Enlargement countries - information and communication technology statistics
Data from February 2019.
Planned article update: April 2020.
In 2017, Albania recorded the highest ratio of mobile phone subscriptions to population size (1 875 subscriptions per 1 000 inhabitants) followed by Montenegro (1 637), both above the EU average (1 367).
With the exception of Albania, more than two thirds of households in the EU enlargement countries had access to the internet in 2018.
Proportion of households having access to the internet, 2018
This article is part of an online publication and provides details on information and communication technologies (ICTs) across the European Union (EU) enlargement countries, in other words the candidate countries and potential candidates. Montenegro, North Macedonia, Albania, Serbia and Turkey currently have candidate status, while Bosnia and Herzegovina and Kosovo  are potential candidates.
The article provides details in relation to this fast-moving aspect of the economy presenting information on mobile phone subscriptions and fixed telephone lines, households having access to a personal computer or the internet, and use of the internet by enterprises.
Mobile phone subscriptions
In the EU-28 there were, on average, 1 367 mobile phone subscriptions per 1 000 inhabitants in 2016; in other words, there was an average of 1.4 mobile subscriptions per person. Since the late 1980s and early 1990s the number of subscriptions has increased rapidly as mobile phones have become commonplace.
There was a rapid take-up of mobile telephony services in several enlargement countries
Over the period 2007-2017, the increase in the mobile phone penetration rate — the number of subscriptions relative to the size of the population — was fastest among the enlargement countries in Albania, where the number of subscriptions per inhabitant more than doubled. This rate increased by approximately a half in Bosnia and Herzegovina, Montenegro (break in series) and Kosovo (2008-2017).
In 2017, the number of mobile phone subscriptions was higher than the number of inhabitants in several enlargement countries, indicating that some people had more than one mobile subscription: this could result from some subscriptions remaining active even when they were no longer in use, or may be linked to some people having subscriptions for work and private use or because they owned several connected devices. Among the enlargement countries, Albania recorded the highest ratio of mobile phone subscriptions to population size in 2017 (see Figure 1), an average of 1 875 subscriptions per 1 000 inhabitants. Montenegro was the only other enlargement country to record a ratio of mobile phone subscriptions per inhabitant that was above the average for the EU-28, although the ratio in Serbia (1 231 per 1 000 inhabitants) in 2017 was not far below that in the EU-28. At the other end of the range, Kosovo recorded the lowest number of mobile phone subscriptions per 1 000 inhabitants, at 553.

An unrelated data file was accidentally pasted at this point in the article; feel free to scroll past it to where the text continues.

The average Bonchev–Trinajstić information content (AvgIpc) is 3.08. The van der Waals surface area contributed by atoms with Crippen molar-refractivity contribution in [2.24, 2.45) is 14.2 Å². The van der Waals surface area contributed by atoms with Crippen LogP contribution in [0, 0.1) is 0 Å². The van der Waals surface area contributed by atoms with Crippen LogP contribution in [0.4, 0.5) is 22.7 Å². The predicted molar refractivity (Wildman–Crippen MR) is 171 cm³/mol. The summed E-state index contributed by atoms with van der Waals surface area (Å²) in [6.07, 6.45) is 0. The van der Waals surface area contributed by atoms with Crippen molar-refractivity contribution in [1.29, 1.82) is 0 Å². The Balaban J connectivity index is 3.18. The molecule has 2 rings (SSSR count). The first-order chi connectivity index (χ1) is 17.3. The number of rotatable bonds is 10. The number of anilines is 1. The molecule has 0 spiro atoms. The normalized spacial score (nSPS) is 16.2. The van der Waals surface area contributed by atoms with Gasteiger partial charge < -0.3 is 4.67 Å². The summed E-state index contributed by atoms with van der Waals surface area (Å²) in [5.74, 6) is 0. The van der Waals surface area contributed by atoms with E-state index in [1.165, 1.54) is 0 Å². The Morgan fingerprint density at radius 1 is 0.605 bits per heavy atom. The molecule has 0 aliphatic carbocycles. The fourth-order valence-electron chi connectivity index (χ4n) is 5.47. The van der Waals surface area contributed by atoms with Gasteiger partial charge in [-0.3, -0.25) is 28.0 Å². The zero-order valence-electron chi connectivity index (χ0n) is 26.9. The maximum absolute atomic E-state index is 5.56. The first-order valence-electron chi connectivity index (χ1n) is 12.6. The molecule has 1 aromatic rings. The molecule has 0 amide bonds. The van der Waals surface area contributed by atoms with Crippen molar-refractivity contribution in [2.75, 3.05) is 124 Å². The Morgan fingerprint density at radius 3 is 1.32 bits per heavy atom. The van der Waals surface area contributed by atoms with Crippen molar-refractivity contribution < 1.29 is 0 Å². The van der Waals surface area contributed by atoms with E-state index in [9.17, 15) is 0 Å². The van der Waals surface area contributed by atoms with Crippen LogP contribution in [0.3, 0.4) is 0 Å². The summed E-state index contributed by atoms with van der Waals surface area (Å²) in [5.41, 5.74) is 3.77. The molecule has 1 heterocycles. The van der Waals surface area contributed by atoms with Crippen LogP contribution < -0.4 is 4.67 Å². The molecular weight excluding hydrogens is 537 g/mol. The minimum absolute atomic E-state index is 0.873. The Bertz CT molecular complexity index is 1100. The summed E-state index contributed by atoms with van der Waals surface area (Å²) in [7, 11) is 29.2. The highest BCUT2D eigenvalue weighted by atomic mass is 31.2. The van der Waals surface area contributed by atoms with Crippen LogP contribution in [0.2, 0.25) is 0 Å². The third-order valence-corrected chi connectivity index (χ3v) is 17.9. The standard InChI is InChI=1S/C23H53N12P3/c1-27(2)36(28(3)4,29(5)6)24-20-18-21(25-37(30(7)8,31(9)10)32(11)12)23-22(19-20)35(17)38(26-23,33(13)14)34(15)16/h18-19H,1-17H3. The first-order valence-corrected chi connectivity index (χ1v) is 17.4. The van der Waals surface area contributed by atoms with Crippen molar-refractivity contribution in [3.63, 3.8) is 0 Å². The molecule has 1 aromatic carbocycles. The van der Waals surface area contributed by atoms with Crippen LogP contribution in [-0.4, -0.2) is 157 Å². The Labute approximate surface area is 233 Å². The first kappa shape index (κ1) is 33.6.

Fixed telephone lines
Figure 2 presents information in relation to the number of fixed telephone lines per 1 000 inhabitants. Fixed telephone lines are those which connect a customer’s equipment (telephone handset or facsimile machine) to the public switched telephone network (PSTN). This indicator, together with that for mobile telephony, is one of the broadest and most common measures used to evaluate the development of telecommunications.
As mobile technology became abundant, the number of fixed telephone lines fell
In the EU-28 there were, on average, 431 fixed telephone lines per 1 000 inhabitants in 2013. This figure was below the ratio recorded in 2007, when there had been, on average, 34 more fixed telephone lines per 1 000 inhabitants, although it should be noted that there is a break in series.
There was also a reduction between 2007 and 2017 in the number of fixed telephone lines per 1 000 inhabitants in the two enlargement countries for which a time series is available, namely Montenegro and Turkey. Looking at the latest available data, Serbia recorded the highest ratio of fixed telephone lines per 1 000 inhabitants (364 in 2017) among the enlargement countries and Turkey the lowest (142), with Montenegro between these two values (245). As such, all three countries reported fixed telephone penetration rates that were lower than the average in the EU-28 in 2013.
Access to a personal computer
As of 2017, 84 % of households in the EU-28 had access to a personal computer (PC); this marked an increase of 4 percentage points when compared with 2013 (see Figure 3).